Feature Tests

Note

If you are calling an c.t.util.Await function on a c.t.util.Future return type in a test, it is generally considered good practice to ensure that your c.t.util.Await call includes a timeout duration, e.g., c.t.util.Await#ready.

If you are familiar with Gherkin or Cucumber or other similar testing languages and frameworks, then feature testing will feel somewhat familiar. In Finatra, a feature test always consists of an application or a server under test. See the c.t.inject.server.FeatureTest trait.

We highly recommend writing feature tests for your services as they provide a very good signal of whether you have correctly implemented the features of your service. If you haven’t implemented the feature correctly, it almost doesn’t matter that you have lots of unit tests.

HTTP Server

For example, to write a feature test for an HTTP server, extend the c.t.inject.server.FeatureTest trait. Then override the server definition with an instance of your EmbeddedHttpServer.

import com.twitter.finatra.http.EmbeddedHttpServer
import com.twitter.finagle.http.Status
import com.twitter.inject.server.FeatureTest

class ExampleServerFeatureTest extends FeatureTest {
  override val server = new EmbeddedHttpServer(new ExampleServer)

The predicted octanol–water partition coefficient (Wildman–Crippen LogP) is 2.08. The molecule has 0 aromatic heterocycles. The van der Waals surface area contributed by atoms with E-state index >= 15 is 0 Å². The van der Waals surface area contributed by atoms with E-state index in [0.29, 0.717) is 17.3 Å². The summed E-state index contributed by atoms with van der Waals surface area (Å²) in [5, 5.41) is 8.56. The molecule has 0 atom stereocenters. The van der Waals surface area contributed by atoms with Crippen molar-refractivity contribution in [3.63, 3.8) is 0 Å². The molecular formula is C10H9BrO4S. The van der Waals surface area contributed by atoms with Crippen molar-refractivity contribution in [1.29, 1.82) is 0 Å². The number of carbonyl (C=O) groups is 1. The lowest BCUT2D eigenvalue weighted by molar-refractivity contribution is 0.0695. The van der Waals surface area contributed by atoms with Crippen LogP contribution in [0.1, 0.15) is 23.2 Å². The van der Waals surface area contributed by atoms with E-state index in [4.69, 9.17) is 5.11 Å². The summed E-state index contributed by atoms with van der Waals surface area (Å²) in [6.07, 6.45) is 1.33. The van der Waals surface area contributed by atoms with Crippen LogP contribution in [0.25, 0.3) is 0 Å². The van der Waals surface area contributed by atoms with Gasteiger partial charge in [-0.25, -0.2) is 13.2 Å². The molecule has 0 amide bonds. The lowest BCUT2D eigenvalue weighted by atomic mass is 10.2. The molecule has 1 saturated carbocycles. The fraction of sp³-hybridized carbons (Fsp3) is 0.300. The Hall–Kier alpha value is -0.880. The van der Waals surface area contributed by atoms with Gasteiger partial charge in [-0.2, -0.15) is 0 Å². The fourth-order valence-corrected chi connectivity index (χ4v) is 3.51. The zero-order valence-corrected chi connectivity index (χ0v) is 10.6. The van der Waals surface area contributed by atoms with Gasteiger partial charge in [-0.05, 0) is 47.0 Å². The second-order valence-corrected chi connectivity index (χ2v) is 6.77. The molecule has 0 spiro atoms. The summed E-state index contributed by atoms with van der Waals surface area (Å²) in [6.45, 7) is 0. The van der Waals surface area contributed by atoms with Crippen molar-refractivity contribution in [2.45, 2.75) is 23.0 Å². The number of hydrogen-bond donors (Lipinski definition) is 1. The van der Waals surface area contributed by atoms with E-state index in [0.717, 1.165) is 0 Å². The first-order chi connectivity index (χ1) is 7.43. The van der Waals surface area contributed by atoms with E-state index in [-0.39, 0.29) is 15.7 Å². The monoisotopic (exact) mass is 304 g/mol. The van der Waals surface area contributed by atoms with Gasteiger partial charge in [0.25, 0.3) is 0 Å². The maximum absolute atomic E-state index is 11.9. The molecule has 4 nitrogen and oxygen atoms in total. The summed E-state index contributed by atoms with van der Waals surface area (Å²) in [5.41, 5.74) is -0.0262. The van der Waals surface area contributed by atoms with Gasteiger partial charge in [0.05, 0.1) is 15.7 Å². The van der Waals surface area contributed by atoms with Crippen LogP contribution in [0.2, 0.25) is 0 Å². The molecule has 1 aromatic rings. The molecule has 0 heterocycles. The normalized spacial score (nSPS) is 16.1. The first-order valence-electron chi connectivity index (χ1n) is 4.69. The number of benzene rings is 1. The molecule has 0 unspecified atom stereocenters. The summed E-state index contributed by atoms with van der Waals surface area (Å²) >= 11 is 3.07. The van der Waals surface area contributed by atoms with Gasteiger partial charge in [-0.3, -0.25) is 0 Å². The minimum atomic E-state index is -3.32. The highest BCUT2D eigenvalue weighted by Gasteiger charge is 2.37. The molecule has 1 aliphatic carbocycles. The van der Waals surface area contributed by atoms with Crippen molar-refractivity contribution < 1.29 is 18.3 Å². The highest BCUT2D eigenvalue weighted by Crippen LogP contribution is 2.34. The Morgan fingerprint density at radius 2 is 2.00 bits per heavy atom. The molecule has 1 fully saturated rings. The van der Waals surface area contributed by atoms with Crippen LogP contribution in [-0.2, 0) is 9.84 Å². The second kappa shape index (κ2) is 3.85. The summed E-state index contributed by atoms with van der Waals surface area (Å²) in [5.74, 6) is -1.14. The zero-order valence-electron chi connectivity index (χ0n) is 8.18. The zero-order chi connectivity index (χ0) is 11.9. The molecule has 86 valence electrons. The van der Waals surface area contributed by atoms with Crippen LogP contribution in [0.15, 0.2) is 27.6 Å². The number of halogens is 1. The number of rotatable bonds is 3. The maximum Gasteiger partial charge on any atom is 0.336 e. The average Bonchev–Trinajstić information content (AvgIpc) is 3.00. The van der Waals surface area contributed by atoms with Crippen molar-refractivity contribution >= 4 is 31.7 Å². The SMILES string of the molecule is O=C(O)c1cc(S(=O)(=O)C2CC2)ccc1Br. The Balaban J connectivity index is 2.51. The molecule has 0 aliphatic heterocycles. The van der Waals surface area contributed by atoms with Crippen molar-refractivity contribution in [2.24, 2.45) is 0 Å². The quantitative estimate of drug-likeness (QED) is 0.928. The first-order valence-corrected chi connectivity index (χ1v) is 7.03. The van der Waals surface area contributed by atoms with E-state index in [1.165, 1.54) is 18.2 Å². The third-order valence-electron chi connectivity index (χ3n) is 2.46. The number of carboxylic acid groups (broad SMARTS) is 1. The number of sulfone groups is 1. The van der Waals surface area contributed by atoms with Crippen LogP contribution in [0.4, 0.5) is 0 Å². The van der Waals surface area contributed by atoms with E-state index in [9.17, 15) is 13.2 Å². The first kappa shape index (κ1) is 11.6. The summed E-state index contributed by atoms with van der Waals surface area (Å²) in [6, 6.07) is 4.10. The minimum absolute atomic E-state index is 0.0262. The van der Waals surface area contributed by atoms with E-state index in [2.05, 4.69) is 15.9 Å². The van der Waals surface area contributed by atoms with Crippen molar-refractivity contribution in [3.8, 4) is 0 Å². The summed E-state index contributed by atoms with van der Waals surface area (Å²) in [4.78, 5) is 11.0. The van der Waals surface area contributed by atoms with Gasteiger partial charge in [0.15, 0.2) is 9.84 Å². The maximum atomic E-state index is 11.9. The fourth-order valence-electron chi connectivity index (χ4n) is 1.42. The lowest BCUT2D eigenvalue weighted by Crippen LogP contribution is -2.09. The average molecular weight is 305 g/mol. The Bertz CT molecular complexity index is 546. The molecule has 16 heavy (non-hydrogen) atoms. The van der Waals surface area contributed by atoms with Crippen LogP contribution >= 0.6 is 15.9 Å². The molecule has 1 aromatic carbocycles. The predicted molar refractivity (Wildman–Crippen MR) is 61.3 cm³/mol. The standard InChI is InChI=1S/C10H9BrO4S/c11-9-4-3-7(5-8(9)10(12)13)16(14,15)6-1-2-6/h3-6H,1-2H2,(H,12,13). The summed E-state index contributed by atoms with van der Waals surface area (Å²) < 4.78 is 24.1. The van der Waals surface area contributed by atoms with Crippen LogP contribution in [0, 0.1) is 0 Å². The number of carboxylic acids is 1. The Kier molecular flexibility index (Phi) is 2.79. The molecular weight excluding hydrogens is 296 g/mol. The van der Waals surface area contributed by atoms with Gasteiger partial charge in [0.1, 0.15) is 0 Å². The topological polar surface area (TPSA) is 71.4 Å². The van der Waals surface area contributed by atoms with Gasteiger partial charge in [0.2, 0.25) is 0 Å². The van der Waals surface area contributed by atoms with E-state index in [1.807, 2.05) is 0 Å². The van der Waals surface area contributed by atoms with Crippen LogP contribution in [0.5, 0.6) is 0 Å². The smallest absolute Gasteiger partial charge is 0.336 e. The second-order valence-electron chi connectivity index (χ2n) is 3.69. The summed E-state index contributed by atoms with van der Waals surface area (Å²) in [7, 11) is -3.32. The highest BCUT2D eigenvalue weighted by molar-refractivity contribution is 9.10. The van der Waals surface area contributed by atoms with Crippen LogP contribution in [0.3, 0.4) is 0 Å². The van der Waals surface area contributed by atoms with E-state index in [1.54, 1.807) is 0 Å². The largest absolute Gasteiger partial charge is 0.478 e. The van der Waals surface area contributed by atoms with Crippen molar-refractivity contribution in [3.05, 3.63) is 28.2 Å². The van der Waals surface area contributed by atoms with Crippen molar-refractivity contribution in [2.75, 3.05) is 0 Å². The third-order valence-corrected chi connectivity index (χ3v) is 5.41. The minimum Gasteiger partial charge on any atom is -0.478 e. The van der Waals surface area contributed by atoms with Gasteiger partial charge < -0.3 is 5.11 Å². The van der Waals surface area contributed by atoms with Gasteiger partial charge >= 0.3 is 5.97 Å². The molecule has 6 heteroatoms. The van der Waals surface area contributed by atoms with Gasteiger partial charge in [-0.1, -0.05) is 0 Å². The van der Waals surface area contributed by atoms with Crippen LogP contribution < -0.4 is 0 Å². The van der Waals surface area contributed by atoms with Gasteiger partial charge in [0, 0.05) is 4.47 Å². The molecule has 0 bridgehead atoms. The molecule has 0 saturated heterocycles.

test("ExampleServer#perform feature") {
    server.httpGet(
      path = "/",
      andExpect = Status.Ok)

    ???
  }
}

Thrift Server

Similarly, to write a feature test for a Thrift server and create a Finagle client to it, extend the c.t.inject.server.FeatureTest trait, override the server definition with an instance of your EmbeddedThriftServer, and then create a Thrift client from the EmbeddedThriftServer.

import com.example.thriftscala.ExampleThrift
import com.twitter.conversions.time._
import com.twitter.finatra.thrift.EmbeddedThriftServer
import com.twitter.inject.server.FeatureTest
import com.twitter.util.Await

class ExampleThriftServerFeatureTest extends FeatureTest {
  override val server = new EmbeddedThriftServer(new ExampleThriftServer)

  lazy val client: ExampleThrift[Future] =
    server.thriftClient[ExampleThrift[Future]](clientId = "client123")

  test("ExampleThriftServer#return data accordingly") {
    Await.result(client.doExample("input"), 2.seconds) should equal("output")
  }
}

Thrift Client Interface Types

As mentioned in the Scrooge Finagle Integration documentation, users have three API choices for building an interface to a Finagle Thrift client — ServicePerEndpoint, ReqRepServicePerEndpoint, and MethodPerEndpoint. This is true even when creating a test Thrift client to a Thrift server.